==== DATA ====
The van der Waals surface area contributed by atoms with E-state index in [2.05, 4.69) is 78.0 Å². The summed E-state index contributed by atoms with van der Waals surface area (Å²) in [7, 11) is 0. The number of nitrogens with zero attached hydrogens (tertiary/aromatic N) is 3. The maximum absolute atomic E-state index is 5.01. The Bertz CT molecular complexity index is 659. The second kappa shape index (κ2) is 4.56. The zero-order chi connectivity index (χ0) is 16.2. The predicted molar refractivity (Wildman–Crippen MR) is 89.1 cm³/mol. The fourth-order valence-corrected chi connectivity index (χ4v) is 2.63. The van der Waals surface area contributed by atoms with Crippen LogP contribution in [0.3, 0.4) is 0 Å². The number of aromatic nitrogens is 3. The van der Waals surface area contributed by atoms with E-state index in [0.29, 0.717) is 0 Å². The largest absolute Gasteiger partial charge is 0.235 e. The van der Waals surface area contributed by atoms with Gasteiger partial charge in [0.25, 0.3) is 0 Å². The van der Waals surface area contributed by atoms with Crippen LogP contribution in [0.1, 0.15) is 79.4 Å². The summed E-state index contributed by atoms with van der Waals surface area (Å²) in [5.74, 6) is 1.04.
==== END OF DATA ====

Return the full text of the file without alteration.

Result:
The van der Waals surface area contributed by atoms with E-state index in [2.05, 4.69) is 78.0 Å². The summed E-state index contributed by atoms with van der Waals surface area (Å²) in [7, 11) is 0. The number of nitrogens with zero attached hydrogens (tertiary/aromatic N) is 3. The maximum absolute atomic E-state index is 5.01. The Bertz CT molecular complexity index is 659. The second kappa shape index (κ2) is 4.56. The zero-order chi connectivity index (χ0) is 16.2. The predicted molar refractivity (Wildman–Crippen MR) is 89.1 cm³/mol. The fourth-order valence-corrected chi connectivity index (χ4v) is 2.63. The van der Waals surface area contributed by atoms with Crippen LogP contribution in [0.3, 0.4) is 0 Å². The number of aromatic nitrogens is 3. The van der Waals surface area contributed by atoms with E-state index in [0.29, 0.717) is 0 Å². The largest absolute Gasteiger partial charge is 0.235 e. The van der Waals surface area contributed by atoms with Gasteiger partial charge in [0.25, 0.3) is 0 Å². The van der Waals surface area contributed by atoms with Crippen LogP contribution in [0.1, 0.15) is 79.4 Å². The summed E-state index contributed by atoms with van der Waals surface area (Å²) in [5.74, 6) is 1.04.